The Honor carries good features all around itself. But it is not without its quirks either. Thankfully, these are few and not likely to dent its prospects hugely, says Himanshu Juneja
Huawei's Honor line has had a decent start into the world of mobile phones, and after a lackluster period, the successor to Honor 7 had to be something good. It seems like the firm has come up with something to up the tempo again and create ripples in the market.
The result is Honor 8, a strikingly good looking handset which has designs to take on the much revered OnePlus 3.
Equipped with a premium chassis, good display, dual camera set up, and good battery back up, it is ticking all the relevant boxes. But will an in house chipset and EMUI OS skin compliment the other goodies? Will the pricing act as a spoilsport?
We take a look at yet another top mid-range contender in the market.
Design and built
Huawei's Honor 8 weighs 153 gms, and measures 5.73 x 2.80 x 0.30 inches dimension wise.
Looking at the handset, the premium quality cannot be denied. The chamfered aluminium frame has been encased by glasses in front and back. The glass curves towards the metal edges nicely.
The manufacturing process has got 15 layers of glass refracting light impressively by the phone. As per Huawei, 3D grating and lithography are responsible for the brilliant refraction at play here.
The rear panel carries dual camera set up, a dual LED flash, and the finger print scanner. Thankfully, the cameras do not protrude, which should allow the users to heave a sigh of relief. As for the buttons, the top edge features the Infra Red emitter, and the right edge has the textured power button and the volume rocker.
The left edge is where one finds the hybrid SIM card slot, and the USB Type C port finds its place at the bottom edge. The headphone jack and a mono speaker also are found on the bottom edge.
The handset looks beautiful, but also comes with its set of warnings. First up, the Honor 8 is a pretty slippery slab.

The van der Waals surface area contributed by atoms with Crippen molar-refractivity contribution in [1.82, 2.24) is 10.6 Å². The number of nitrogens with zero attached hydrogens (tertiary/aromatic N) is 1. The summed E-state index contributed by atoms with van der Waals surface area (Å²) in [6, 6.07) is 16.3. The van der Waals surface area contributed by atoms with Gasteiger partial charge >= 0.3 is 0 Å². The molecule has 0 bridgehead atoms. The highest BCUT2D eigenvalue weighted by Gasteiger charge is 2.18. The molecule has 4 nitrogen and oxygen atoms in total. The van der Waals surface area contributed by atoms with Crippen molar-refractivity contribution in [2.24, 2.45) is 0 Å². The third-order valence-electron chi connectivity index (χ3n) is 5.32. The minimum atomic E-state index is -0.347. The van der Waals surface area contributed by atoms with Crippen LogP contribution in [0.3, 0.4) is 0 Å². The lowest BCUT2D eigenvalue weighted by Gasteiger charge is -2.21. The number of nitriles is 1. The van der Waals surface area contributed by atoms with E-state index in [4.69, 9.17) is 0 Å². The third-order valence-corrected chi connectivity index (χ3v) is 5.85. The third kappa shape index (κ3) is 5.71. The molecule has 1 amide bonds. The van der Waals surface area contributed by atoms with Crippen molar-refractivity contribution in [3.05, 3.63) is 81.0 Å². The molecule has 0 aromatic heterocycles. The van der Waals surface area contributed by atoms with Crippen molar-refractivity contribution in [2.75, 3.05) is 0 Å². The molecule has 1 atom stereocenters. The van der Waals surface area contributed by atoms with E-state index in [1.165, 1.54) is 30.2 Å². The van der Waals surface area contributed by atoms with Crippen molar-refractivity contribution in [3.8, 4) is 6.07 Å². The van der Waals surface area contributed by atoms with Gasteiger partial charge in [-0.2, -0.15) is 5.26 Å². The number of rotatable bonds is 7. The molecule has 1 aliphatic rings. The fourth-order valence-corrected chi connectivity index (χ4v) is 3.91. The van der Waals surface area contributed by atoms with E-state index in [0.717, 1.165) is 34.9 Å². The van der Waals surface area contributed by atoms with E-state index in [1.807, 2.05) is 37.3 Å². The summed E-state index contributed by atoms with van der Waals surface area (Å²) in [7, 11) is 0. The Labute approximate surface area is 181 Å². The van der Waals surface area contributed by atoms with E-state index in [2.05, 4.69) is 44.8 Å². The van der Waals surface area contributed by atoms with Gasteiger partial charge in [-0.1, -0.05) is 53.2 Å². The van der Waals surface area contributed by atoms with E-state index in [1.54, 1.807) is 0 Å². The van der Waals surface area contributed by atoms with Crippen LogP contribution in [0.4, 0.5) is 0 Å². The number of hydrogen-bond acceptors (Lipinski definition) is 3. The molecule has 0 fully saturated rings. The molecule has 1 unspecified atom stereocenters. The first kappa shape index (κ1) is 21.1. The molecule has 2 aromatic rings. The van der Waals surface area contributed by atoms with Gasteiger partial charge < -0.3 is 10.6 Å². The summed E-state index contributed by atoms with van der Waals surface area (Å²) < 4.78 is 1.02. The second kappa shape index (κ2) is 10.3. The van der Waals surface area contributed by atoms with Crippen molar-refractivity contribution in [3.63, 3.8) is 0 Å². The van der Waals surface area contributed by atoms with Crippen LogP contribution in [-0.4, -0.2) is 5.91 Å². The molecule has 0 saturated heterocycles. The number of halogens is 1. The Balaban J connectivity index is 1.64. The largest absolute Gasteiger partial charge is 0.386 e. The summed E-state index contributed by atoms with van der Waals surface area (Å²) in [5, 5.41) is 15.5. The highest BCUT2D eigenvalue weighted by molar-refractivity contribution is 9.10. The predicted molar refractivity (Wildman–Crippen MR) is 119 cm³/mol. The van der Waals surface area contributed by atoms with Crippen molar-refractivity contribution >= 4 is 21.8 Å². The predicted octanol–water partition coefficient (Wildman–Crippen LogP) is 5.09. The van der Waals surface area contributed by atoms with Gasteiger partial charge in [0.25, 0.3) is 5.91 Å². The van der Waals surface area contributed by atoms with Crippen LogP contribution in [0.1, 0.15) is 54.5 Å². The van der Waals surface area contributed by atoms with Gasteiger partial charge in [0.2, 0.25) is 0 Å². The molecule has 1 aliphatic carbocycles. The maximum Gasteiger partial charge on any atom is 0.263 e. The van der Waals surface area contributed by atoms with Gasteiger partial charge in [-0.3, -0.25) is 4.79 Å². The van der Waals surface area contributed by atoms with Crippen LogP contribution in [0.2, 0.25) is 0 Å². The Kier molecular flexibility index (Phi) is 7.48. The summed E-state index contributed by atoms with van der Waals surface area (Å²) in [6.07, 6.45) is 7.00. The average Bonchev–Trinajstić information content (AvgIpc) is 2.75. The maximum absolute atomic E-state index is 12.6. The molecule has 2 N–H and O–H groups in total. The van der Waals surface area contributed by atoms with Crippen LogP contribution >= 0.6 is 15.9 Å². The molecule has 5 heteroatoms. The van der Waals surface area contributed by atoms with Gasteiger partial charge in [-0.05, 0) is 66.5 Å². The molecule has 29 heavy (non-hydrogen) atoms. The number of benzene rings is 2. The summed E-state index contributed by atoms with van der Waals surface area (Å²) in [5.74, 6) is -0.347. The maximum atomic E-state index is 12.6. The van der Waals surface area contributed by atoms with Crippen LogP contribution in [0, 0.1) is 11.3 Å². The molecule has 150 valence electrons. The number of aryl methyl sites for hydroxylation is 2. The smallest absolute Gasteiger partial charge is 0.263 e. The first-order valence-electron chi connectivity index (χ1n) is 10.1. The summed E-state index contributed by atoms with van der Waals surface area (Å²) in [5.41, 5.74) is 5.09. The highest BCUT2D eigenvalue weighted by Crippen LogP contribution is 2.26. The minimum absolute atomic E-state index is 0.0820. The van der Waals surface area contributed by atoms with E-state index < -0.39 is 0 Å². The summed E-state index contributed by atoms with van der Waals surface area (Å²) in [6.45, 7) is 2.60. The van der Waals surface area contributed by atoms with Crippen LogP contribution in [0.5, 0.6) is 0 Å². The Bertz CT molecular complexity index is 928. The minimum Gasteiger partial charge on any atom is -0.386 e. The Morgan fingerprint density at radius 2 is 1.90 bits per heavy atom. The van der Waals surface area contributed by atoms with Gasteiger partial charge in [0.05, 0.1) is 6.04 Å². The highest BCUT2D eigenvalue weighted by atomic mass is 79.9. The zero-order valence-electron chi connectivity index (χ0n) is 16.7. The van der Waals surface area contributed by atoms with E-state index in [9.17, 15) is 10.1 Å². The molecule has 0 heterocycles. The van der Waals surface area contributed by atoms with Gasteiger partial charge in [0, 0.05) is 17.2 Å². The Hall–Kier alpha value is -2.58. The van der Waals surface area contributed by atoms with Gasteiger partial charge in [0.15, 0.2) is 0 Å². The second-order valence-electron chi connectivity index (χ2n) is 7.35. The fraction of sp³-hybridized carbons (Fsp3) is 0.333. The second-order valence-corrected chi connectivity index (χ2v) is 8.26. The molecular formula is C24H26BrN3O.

Place it on an uneven or skewed surface, and it will find its way on the floor in no time. It also is a finger print magnet, and users will find themselves wiping it clean often. Investing in a good case will not be a bad idea.
There are no physical navigation buttons, and appreciating this will be something very subjective. The neatly hidden notification LED light in the speaker grill keeps up with the premium built quality values of the Honor 8.
Honor 8's screen is a 5.2-inch Full HD affair. The 1080x1920p resolution clocks 423 ppi pixel density, and the resultant display is quite sharp.
The colours come out with a certain pop, and the sunlight visibility is not an issue either. The viewing angles hold, and this makes up for a pretty impressive display glass on the handset. Should the users desire, they can tinker around with the display temperature to suit their tastes as well.
The inclusion of a blue light filter comes as a good inclusion, and late night readers especially will feel elated. Overall, the display scores highly on quality factor.
The handset has been provided Huawei's in house Kirin 950 SoC. The Octa Core processor has four Cortex A72 cores running at 2.3 GHz, while another four Cortex A53 are clocked at 1.8 GHz. The Mali-T880 MP4 GPU has been entrusted with graphic handling duties.
The 4GB RAM completes the essential configuration list. The handset comes with 32GB of internal storage, this can be further expanded by another 128 GB via a micro SD card.
The 4G enabled Honor 8 comes stacked up with connectivity options. There is the Wi-Fi (dual-band b/g/n/ac), Bluetooth (4.2), A-GPS and NFC. Somehow, VoLTE is not supported yet, but Huawei has plans to bring the feature on board via a software correction.
The presence of USB OTG and especially the IR blaster was heartening to see, but the handset misses out on FM radio. The latter may pinch some users.
Any doubts about the in house Kirin chipset were quickly laid to rest when the handset was made to go through the hoops. The performance was fluid and without any signs of stuttering. The apps launched, exited and switched without any issues.
The Kirin 950 looked good to match the Qualcomm Snapdragon 820. While they do not really stack up equally, it is some esteemed company being enjoyed by Honor 8 here.
The GPU handled the taxing errands like playing HD content, and there was no heating issue bellowing up. The fingerprint scanner is quite snappy, and was quick to recognise the fingerprints.
The mono speaker however was not very comfortable holding onto quality output at higher volumes. For mid level volumes, it sounded adequate though.